TAIPEI — Taiwan’s manufacturing sector continued to gain momentum in January, according to the latest purchasing managers index (PMI) compiled by the Chung-Hua Institution for Economic Research (CIER).
The PMI, a gauge of manufacturing expansion and a leading economic indicator, stood at 57.7 in January, up from 51.3 the previous month.
An index higher than 50 indicates expanding manufacturing activity, according to the Taipei-based think tank, which released the new index Monday.
“We had expected a continued upward trend, but we didn’t expect such a big increase” of 6.4 points, CIER President Wu Chung-shu said at a press briefing.
Wu attributed the sharp rise to confidence in the improving global economy and increased orders ahead of the Lunar New Year holiday.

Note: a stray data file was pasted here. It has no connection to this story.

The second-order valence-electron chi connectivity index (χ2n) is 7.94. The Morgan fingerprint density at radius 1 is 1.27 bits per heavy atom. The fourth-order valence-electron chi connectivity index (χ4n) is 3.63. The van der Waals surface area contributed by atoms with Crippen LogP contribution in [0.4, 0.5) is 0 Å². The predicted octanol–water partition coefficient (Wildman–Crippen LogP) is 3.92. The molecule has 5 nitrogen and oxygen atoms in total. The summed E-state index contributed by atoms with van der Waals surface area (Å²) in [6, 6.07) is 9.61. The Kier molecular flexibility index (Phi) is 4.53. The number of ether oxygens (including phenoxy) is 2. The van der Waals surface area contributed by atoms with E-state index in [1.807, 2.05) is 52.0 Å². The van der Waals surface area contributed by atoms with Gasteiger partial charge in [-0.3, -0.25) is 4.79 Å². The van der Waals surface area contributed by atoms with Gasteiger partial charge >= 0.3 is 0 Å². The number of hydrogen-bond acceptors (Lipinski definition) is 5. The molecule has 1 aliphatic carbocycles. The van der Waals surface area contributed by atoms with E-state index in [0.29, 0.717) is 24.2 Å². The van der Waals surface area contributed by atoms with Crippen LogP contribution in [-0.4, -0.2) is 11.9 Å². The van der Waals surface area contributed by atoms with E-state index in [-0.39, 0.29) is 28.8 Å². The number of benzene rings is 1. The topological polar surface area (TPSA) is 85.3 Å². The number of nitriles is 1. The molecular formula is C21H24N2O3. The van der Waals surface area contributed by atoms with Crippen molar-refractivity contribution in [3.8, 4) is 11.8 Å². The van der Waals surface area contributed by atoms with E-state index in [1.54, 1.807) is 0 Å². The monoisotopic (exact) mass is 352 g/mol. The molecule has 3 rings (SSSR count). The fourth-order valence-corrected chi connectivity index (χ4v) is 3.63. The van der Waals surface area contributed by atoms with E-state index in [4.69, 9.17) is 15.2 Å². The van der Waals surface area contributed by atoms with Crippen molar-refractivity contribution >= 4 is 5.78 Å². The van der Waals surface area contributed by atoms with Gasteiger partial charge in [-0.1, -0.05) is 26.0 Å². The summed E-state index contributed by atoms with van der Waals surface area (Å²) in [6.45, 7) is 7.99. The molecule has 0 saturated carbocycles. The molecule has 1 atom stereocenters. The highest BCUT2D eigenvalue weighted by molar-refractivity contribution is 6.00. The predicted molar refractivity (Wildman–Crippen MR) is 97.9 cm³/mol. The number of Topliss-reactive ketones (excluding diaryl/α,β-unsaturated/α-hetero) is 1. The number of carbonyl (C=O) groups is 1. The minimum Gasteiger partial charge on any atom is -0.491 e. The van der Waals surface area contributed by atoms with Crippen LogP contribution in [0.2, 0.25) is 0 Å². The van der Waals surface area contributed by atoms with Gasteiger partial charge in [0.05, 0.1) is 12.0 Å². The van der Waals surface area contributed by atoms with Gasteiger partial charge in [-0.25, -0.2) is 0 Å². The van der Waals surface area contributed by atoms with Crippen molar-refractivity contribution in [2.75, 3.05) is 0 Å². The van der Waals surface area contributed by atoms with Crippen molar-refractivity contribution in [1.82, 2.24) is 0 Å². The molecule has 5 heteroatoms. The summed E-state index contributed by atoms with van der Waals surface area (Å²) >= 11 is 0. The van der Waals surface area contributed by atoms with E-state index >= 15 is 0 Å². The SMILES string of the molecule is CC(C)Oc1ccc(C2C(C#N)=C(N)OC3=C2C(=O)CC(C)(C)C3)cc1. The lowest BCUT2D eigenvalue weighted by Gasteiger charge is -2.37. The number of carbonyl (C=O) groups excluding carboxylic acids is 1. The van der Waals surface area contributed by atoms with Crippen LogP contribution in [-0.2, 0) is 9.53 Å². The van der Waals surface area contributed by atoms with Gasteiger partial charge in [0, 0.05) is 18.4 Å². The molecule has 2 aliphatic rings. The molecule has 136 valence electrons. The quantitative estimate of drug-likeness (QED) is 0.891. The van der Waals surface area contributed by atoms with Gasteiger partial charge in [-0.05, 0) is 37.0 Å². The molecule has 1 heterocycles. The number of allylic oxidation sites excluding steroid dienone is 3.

For five consecutive months from July to November last year, the index was below 50, indicating contraction and reflecting Taiwan’s stagnant exports and domestic consumption. It took a positive turn in December.
The monthly PMI is composed of five subindices — new orders, production, employment, inventories and supplier deliveries.
All of the subindices increased in January to over 50, with new orders posting the biggest rise, from 52.6 to 66.6.
Among the five categories, the production subindex showed the second biggest increase, Wu noted.
Meanwhile, the subindices of inventories and supplier deliveries both turned positive in January, rising from 47.8 to 53 and 48.2 to 51.5, respectively.
A separate subindex that gauges the level of business optimism toward the economic outlook for the next six months, soared from 50.4 to 61.4, marking the second consecutive positive monthly reading.
“This is a very good sign,” Wu said, adding that it was the first time since the survey was first released last July that all six industries surveyed had a positive economic outlook.